THE death of Tony Cliff on 9 April marked the single most significant loss to the British Trotskyist movement in 2000.
Six days later, on 15 April, the life of Sean Hallahan, a member of Cliff’s International Socialists from 1963 to 1976, ended. Sean’s contribution to the movement will not rate the numerous column inches devoted to Cliff in various publications, but is well worth recording.
Sean was born in 1946, the son of a print worker from Ireland and his Eng-lish wife. The household was Catholic and mainstream Labour Party. The fa-ther, Peter Hallahan, worked in Watford’s print industry, and, on leaving school at the age of 16, Sean also became a print worker and, like his father, a trade union activist. During this period, the early 1960s, CND and the Labour Party Young Socialists were prominent organisations and Sean joined both before his seventeenth birthday. Tony Cliff’s IS Group was recruiting heavily from both organisations and, following a visit to Watford by Cliff and Jim Higgins, Sean and several others joined the IS Group. Two years later, Sean became a student at the trade union college, Coleg Harlech. Here he was exposed to the argu-ments of members of other Marxist groups including the RSL/Militant ten-dency and the Solidarity/Socialism Reaffirmed position. In later years, Sean of-ten recalled that the political education which he had received from Cliff and Higgins was more than equal to counter such different interpretations of revolu-tionary Socialism. After Coleg Harlech, Sean returned to the print industry, be-coming Father of the Chapel in his SOGAT branch and selling 30 or more copies of Socialist Worker each week in his factory. During the following years, he was one of the leading industrial militants in the south-west Hertfordshire area, functioning as an effective trades unionist whilst never disguising his poli-tics. It was a close call as to who disliked him most — the employers, the re-formists or the Stalinists!
By 1974, Cliff had succeeded in changing the nature of the IS Group from the ‘Luxemburgist’ stance of the 1960s to a Cliffite version of ‘Leninism’. Sev-eral opposition groups in IS were expelled, but the one which really riled Cliff was the IS Opposition whose leading members included Jim Higgins, John Palmer and Roger Protz, and which saw itself as maintaining the unique tradi-tions of the group. Sean supported the IS Opposition. As a trade unionist who had done rather more than most of Cliff’s loyalists in spreading revolutionary ideas amongst workers, Sean was outraged at Cliff’s newly-forged assertion that shop stewards had sold out to class pressures. Cliff was touring the IS branches where the IS Opposition had influence to counter their arguments. At a typical meeting he responded to a contribution from Sean with one of his less glorious interventions to Marxist debate with the words: ‘Sean, you are a miserable little sectarian. You have always been a miserable little sectarian, and you always will be a miserable little sectarian.’ Why Cliff should have recruited such a sad per-son as he described to his group he did not explain, nor did he bother to justify why he had failed to level such a charge in the preceding 13 years. As for pre-dicting the future, well, Tony Cliff was either a fortune teller or a visionary, ac-cording to your preference. Two weeks after this incident, which mortified Sean, he found himself on the receiving end of the clenched fists of one of Cliff’s lieutenants. Enough was enough. Sean left the IS Group wondering what had happened to the organisation which he had proudly joined some years before. He joined the Workers League which had been set up by ex-members of the IS Opposition. This attempt to promote ‘Cliffism without Cliff’ was doomed, and within three years the organisation had withered and dispersed.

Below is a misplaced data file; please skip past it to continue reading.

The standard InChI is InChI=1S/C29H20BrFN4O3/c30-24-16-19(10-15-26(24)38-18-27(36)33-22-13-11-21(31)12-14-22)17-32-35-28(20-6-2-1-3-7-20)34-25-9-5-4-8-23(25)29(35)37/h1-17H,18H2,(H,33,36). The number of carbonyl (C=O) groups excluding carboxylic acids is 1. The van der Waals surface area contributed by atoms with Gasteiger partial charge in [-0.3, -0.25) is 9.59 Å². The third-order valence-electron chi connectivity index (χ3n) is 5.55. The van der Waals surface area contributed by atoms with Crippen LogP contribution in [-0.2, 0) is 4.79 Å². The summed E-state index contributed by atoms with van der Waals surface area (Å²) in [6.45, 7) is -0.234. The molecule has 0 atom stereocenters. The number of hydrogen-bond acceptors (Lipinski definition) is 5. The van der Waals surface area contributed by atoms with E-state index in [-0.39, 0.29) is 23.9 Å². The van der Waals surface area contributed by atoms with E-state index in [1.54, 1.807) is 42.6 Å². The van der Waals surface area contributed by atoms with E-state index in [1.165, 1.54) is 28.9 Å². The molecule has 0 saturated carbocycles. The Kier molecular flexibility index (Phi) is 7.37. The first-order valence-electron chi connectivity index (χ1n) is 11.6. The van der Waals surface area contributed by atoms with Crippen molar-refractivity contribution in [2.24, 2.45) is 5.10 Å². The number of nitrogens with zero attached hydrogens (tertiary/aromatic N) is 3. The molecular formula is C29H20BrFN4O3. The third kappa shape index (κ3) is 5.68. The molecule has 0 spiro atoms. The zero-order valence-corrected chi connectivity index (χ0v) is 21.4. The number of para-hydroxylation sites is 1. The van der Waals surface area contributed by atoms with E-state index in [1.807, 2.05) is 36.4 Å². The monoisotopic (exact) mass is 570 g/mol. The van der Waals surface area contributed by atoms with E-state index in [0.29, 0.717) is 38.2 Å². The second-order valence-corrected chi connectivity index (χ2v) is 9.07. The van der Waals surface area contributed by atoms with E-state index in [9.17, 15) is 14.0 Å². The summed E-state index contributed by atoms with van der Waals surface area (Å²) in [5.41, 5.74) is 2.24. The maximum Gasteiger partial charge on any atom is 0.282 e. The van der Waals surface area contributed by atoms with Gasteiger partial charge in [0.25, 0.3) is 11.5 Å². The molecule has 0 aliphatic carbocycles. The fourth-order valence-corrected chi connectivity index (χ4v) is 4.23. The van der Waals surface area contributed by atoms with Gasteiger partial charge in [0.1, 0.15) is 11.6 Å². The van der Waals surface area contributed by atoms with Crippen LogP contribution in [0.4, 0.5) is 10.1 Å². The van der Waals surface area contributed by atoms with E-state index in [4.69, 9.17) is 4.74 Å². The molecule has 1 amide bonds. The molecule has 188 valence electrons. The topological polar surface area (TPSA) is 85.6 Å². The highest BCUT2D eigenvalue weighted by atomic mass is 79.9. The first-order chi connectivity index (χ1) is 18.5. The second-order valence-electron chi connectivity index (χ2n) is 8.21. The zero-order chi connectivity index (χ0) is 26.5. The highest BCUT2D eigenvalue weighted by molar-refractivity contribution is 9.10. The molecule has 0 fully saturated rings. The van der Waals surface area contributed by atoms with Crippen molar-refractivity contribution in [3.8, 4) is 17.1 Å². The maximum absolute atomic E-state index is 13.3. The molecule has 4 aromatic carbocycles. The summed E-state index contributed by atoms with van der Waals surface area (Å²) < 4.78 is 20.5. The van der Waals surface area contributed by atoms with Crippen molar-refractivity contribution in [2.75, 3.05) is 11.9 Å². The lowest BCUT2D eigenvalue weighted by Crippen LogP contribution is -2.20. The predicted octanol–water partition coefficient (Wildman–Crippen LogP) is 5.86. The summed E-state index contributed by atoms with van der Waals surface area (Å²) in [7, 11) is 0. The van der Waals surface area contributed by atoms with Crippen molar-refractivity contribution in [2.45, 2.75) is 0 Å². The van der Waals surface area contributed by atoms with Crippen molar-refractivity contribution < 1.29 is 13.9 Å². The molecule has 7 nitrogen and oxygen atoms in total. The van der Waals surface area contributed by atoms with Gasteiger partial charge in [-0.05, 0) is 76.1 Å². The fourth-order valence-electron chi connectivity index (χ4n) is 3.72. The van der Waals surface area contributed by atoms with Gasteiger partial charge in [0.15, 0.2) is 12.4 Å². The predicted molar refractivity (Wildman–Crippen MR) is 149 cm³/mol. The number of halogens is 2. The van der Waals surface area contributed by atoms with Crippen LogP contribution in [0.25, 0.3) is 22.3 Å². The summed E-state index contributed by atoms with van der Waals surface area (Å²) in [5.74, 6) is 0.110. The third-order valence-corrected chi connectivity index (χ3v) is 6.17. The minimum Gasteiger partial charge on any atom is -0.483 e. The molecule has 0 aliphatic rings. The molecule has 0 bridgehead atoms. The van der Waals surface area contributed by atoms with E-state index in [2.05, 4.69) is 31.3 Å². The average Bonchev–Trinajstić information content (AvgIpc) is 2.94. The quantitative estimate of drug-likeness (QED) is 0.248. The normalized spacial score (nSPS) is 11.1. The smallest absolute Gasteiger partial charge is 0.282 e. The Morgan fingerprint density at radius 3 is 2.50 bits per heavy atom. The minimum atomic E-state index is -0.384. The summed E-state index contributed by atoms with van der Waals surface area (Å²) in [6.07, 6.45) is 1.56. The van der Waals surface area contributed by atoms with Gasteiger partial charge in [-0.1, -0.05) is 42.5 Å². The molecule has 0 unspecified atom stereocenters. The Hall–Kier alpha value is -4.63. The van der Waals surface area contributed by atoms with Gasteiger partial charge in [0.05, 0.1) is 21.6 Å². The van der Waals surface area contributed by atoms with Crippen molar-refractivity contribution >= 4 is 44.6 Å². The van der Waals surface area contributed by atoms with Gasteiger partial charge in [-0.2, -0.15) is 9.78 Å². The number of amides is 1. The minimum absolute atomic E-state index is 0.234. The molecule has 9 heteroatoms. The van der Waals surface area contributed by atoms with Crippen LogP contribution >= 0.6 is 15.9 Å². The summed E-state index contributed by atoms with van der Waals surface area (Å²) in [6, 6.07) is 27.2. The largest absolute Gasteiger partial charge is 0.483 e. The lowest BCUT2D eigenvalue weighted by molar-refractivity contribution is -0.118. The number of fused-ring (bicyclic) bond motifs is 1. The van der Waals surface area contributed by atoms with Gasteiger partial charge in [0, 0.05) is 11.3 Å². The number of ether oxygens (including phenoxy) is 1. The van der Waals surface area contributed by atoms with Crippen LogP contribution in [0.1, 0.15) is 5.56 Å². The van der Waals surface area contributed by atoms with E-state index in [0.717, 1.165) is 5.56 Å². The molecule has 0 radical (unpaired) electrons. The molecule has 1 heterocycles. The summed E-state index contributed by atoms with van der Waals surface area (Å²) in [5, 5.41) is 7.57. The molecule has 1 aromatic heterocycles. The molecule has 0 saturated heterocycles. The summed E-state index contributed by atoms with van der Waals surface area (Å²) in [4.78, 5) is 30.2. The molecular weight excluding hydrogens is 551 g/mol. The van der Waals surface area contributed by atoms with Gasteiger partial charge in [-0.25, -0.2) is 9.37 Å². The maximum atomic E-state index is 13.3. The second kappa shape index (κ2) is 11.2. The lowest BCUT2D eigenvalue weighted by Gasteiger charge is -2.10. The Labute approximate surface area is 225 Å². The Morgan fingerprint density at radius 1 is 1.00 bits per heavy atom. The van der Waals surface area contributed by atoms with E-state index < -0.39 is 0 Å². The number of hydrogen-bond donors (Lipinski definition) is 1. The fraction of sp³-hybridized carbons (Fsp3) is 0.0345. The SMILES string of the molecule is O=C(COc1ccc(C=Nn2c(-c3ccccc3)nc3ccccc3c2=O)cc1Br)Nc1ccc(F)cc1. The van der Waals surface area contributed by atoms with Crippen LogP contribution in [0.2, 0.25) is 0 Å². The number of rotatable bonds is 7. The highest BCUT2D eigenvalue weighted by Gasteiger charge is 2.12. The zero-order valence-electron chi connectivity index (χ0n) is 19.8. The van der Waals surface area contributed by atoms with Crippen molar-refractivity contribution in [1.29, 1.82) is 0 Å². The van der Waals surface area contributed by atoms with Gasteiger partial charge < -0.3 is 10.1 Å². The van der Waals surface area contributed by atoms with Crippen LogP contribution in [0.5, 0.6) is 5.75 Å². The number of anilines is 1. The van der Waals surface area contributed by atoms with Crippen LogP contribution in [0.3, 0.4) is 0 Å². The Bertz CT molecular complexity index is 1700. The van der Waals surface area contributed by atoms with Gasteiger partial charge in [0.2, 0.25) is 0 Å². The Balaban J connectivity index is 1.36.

Sadly, Sean never found his way back to the revolutionary movement. But he remained a militant Socialist until his dying day. He read Revolutionary History avidly, and stayed in contact with old comrades. He spoke to me several times during the final days of his life. Naturally, we discussed the death of Cliff, and, despite his unhappy experiences, Sean remembered Cliff as the man who taught him the essentials of Marxism, for which he was ever grateful.
Cliff’s loss will be deeply felt by the revolutionary movement. Sean Hallahan will be forgotten by all but his friends and family. But there are thousands of Sean Hallahans out there, and neither the post-Cliff Socialist Workers Party nor any other group will get remotely close to achieving revolutionary Socialist change unless they can retain the support of such cadres.